As reported here Contemporary American psychiatry has been dealt a shattering blow by no other than one of the most influential psychiatrists in academia.
Dr. Nancy Andreasen, Director of mental health clinical research at the University of Iowa, the editor of the American Journal of Psychiatry, and author of 500 publications, including the influential book, "The Broken Brain" (1984, recently released) in which she describes the "biological revolution" in psychiatry, has delivered a devastating blow to American psychiatry.
In her critical article in the Schizophrenia Bulletin, Dr. Andreasen makes some astounding acknowledgements--including the fact that American psychiatry is a veritable wasteland in need of "a reverse Marshall plan so that the Europeans can save American science by helping us figure out who really has schizophrenia or what schizophrenia really is..."
Dr. Andreasen points an accusing finger at psychiatry's reliance on an invalidated diagnostic guideline:
"The DSM has had a dehumanizing impact on the practice of psychiatry. History taking — the central evaluation tool in psychiatry — has frequently been reduced to the use of DSM checklists. DSM discourages clinicians from getting to know the patient as an individual person because of its dryly empirical approach. Third, validity has been sacrificed to achieve reliability. DSM diagnoses have given researchers a common nomenclature — but probably the wrong one. Although creating standardized diagnoses that would facilitate research was a major goal, DSM diagnoses are not useful for research because of their lack of validity."
Yet, she notes, the DSM-III and its successors, DSM III-R and DSM-IV were universally and uncritically accepted as if they were the ultimate authority on psychopathology and diagnosis. DSM forms the basis for psychiatric teaching to both residents and undergraduates throughout most of the United States.
Equally astounding--especially to those who didn't pay heed to critics who pointed out 20th century psychiatry's failings and decades of abusive "treatments"--is that Dr. Andreasen has to go back to the 19th century to find a period during which psychiatry resembled something close to a healing profession:"the early psychiatrists attempted to develop therapies that might help to relieve mental pain in as humane and effective a manner as possible.This firm conceptual and moral grounding, she acknowledges, is what psychiatry should strive to maintain--not the invalid, dehumanizing current practices.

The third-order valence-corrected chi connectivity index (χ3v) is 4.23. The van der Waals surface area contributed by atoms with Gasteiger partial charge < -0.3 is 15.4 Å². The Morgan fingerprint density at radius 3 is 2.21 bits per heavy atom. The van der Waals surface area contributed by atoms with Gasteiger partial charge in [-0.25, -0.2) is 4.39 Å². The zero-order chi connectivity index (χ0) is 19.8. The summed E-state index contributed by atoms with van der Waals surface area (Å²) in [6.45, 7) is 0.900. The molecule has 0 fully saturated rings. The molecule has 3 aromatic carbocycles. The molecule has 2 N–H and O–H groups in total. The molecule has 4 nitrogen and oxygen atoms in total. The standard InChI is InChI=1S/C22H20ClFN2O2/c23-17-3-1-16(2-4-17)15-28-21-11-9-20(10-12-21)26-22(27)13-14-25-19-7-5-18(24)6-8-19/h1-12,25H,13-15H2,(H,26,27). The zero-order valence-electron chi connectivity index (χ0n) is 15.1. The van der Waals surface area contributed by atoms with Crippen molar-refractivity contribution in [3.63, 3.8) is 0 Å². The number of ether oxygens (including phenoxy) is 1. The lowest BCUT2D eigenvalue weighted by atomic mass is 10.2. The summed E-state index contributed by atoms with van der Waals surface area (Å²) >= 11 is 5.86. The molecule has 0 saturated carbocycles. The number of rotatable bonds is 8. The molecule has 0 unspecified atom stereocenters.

The picture of Pinel freeing the mentally ill from their chains is perhaps the most famous icon of their therapeutic approach. ‘‘Moral therapy’’ was developed in many countries in Europe, in Britain, and in the United States. In an era when no pharmacological treatments were available, it emphasized a variety of psychotherapeutic techniques that included personalizing the care to the individual’s needs, using nonintrusive and compassionate approaches, appealing to reason when possible, and giving the patient some responsibility for improving symptoms and behavior."
She also acknowledges that the evidence has shown since the 1970s that "American psychiatrists were over diagnosing mental illnesses in comparison with the rest of the world and not doing systematic clinical assessments and that their diagnoses and clinical assessments were not reliable."
"Someday, in the 21st century, after the human genome and the human brain have been mapped, someone may need to organize a reverse Marshall plan so that the Europeans can save American science by helping us figure out who really has schizophrenia or what schizophrenia really is..."
In the meantime, psychiatry continues to expand its domain, devaluing those it labels as mental patients, subjecting them to harmful chemical interventions that undermine both their mental and physical health.
Dr. Andreasen is strangely silent about the all-pervasive influence the pharmaceutical industry has wielded on psychiatry during the second half of the 20th century. Conflicts of interest have been a dominant factor in the task force responsible for the formulation of DSM-III R and DSM-IV. Those conflicts of interest have been documented by Dr. Lisa Cosgrove and Dr. Sheldon Krimsky. [Link] and [Link]